Bernard Matthews Foods Ltd 2018 Gender Pay Report

Our Gender Pay Gap

At Bernard Matthews Foods Ltd, our people are at the heart of our business. It takes hard work and passion to be able to deliver our customers’ requirements every day.

We are proud that our workforce reflects a diverse and modern society and welcome the opportunity to report our Gender Pay data in accordance with The Equality Act 2010 (Gender Pay Gap Information) Regulations 2017.

We fully support the new Government initiative, which we hope will prove to be a valuable catalyst to tackling inequality across the economy.

Under the new legislation, UK businesses employing upwards of 250 staff are required to disclose their Gender Pay Gap. You can find our statutory data and our commentary on the data below. We are confident as a business that over time, and with the right focus, significant progress will be made towards achieving a more balanced workforce, and we will report on this progress over the coming years.

Gender Pay Gap Reporting Figures

The gender pay gap is defined as the difference between the mean or median hourly rate of pay that male and female colleagues receive.

Mean and Median Hourly Difference

The mean pay gap is the difference between average hourly earnings of men and women. The median pay gap is the difference between the midpoints in the ranges of hourly earnings of men and women. It takes all salaries in the sample, lines them up in order from lowest to highest, and picks the middle-most salary.

The figures are provided in the chart below based on hourly rate of pay as at 30 March 2018 and bonuses (performance awards) paid in the year to March 2018. In fact no bonuses were paid in that period.

The table below shows the mean and median difference in hourly pay between male and female employees.

Median Gender Pay Gap 2017 1.99%
Median Gender Pay Gap 2018 3.2%
Mean Gender Pay Gap 2017 5.69%
Mean Gender Pay Gap 2018 2.9%

The Median Gender Pay Gap has increased from 1.99% to 3.2% and the Mean Gap reduced from 5.69% to 2.9%.

Pay Quartiles

The pay quartiles below show the proportion of male and female employees in the lower (Q1), lower middle (Q2), upper middle (Q3), and upper quartile (Q4) pay bands.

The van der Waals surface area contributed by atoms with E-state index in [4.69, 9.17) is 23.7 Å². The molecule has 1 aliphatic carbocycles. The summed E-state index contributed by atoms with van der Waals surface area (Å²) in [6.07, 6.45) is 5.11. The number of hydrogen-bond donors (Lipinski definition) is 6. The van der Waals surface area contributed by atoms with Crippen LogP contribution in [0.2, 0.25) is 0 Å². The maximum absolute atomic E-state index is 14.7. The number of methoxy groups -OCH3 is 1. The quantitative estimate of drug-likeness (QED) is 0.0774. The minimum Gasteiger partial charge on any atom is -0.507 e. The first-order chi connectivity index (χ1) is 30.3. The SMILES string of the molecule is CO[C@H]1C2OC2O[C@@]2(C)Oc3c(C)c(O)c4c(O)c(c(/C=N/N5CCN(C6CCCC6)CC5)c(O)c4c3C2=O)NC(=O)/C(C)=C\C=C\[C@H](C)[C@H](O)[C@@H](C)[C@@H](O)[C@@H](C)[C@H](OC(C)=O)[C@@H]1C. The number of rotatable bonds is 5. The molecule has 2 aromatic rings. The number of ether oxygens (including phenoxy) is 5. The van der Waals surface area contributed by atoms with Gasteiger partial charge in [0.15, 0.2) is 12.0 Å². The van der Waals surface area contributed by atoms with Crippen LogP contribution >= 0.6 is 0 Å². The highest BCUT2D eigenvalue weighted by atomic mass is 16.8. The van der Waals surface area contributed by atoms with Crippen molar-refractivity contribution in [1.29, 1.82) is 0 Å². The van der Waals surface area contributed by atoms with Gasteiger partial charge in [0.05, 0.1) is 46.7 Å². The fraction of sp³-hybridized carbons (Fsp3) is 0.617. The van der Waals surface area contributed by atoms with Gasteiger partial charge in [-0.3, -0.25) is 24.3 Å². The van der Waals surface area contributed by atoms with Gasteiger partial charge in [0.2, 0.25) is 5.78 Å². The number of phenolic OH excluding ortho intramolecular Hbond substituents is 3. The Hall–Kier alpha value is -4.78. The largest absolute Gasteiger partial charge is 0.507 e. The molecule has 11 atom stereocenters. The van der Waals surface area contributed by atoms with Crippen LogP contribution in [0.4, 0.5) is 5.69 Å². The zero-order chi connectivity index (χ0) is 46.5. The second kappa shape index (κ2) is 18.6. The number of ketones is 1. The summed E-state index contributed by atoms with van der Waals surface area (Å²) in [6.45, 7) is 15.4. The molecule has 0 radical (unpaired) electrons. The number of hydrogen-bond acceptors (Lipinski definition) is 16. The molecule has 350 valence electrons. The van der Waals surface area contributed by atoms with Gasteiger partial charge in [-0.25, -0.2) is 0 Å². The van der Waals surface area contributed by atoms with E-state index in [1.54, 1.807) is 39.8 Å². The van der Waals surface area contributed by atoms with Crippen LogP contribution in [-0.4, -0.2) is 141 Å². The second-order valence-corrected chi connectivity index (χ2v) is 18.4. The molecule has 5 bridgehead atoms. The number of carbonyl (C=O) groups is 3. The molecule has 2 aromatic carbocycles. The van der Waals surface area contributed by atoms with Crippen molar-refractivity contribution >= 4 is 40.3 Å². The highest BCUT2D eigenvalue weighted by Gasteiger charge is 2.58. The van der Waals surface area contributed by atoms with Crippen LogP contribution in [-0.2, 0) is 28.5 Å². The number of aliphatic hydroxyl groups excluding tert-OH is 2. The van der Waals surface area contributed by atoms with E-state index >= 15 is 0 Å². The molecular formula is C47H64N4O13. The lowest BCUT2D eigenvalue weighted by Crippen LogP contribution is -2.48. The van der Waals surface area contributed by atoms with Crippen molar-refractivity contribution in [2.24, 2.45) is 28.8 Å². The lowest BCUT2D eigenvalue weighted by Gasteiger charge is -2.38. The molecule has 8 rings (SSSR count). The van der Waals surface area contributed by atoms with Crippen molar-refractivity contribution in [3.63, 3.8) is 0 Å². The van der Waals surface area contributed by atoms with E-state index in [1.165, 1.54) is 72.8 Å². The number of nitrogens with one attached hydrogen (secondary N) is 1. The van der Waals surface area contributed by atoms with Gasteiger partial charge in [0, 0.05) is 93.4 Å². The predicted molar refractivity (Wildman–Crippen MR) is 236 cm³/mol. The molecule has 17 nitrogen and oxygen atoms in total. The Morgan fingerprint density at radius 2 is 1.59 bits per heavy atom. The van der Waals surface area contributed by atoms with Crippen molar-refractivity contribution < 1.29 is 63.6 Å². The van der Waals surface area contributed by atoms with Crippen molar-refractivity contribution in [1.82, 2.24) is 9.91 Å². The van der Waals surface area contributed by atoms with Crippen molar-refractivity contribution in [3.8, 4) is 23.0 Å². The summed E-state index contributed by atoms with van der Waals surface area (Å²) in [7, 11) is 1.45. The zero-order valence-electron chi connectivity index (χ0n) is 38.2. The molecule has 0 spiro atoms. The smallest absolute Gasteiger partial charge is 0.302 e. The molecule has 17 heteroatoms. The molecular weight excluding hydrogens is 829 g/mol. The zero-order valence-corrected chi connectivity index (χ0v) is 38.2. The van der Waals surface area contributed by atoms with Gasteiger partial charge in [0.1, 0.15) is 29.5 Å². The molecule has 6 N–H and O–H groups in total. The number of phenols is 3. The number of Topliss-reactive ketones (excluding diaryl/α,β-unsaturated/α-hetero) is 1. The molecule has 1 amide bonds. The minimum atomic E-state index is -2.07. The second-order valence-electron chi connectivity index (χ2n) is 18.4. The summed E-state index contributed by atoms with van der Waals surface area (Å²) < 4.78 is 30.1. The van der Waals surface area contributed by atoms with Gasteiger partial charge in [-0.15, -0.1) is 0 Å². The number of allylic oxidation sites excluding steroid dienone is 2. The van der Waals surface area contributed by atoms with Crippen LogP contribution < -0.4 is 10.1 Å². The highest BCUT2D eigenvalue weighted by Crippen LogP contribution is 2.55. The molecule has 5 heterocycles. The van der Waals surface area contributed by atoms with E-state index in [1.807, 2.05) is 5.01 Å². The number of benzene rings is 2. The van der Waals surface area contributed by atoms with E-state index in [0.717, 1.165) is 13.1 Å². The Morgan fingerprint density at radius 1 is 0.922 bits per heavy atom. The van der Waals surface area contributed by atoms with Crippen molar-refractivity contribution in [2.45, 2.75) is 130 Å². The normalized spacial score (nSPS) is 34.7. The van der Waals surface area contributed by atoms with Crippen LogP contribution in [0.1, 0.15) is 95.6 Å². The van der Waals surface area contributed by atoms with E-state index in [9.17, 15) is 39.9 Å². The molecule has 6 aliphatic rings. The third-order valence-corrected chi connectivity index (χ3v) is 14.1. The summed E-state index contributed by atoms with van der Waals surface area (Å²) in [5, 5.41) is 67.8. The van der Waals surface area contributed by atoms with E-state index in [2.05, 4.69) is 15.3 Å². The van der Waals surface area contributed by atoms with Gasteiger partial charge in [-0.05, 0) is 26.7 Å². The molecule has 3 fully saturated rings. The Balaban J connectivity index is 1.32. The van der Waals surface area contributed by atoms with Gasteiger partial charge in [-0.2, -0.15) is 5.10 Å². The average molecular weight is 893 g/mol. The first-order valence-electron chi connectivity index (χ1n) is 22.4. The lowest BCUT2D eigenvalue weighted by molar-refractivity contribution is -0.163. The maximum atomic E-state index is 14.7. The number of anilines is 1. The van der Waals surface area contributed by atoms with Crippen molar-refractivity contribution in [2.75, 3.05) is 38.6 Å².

Lower quartile
Female 32%
Male 68%

Lower middle quartile
Female 37%
Male 63%

Upper middle quartile
Female 19%
Male 81%

Upper quartile
Female 27%
Male 73%

Bonus

The tables below show the mean and median bonus pay difference between male and female employees, and the percentage of men and women who received bonus pay within the required 12 month reporting period. As can be seen from the data below, no bonus payments were made in 2018.

Mean and Median Bonus Pay Gap
Mean 0%
Median 0%

Percentage of Males and Females Receiving Bonus
Mean 0%
Median 0%

Understanding What Our Gender Pay Data Means

At Bernard Matthews Foods Ltd, we believe that everyone should have the same opportunities regardless of gender and we will continue to strive to ensure that we create an inclusive culture where everyone has the opportunity to progress.

Our analysis has shown that our pay and bonus gaps are largely driven by an imbalance in the ratio of men and women, which increases further up the hierarchy (as shown in our pay quartile data). We continue to be confident that there is no imbalance in the rates of pay given to men and women doing the same or equivalent work, and nor is there a significant gap between men and women at the equivalent grade in our structure.

We have seen an increase in the percentage of women in the Upper Quartile pay band, increasing from 15% to 27%, though there was a drop in the Upper Middle Quartile from 34% to 19%.

The Mean Gender Pay Gap has dropped from 5.69% to 2.9% and the Median Pay Gap has increased from 1.99% to 3.2%. However, we believe that our data compares well against reported national figures. For example, Office for National Statistics reports a median pay gap of 17.9% across all sectors in 2018.

We will continue to review our progress against national data, the manufacturing sector and our direct competitors in order to benchmark our progress over time.

It will take time to see significant change but we will update our plans which include reviewing our recruitment and retention strategies, review where we advertise roles and establishing gender balance shortlists from recruitment agencies.

I can confirm that our data is accurate.

Richard Maxfield
Managing Director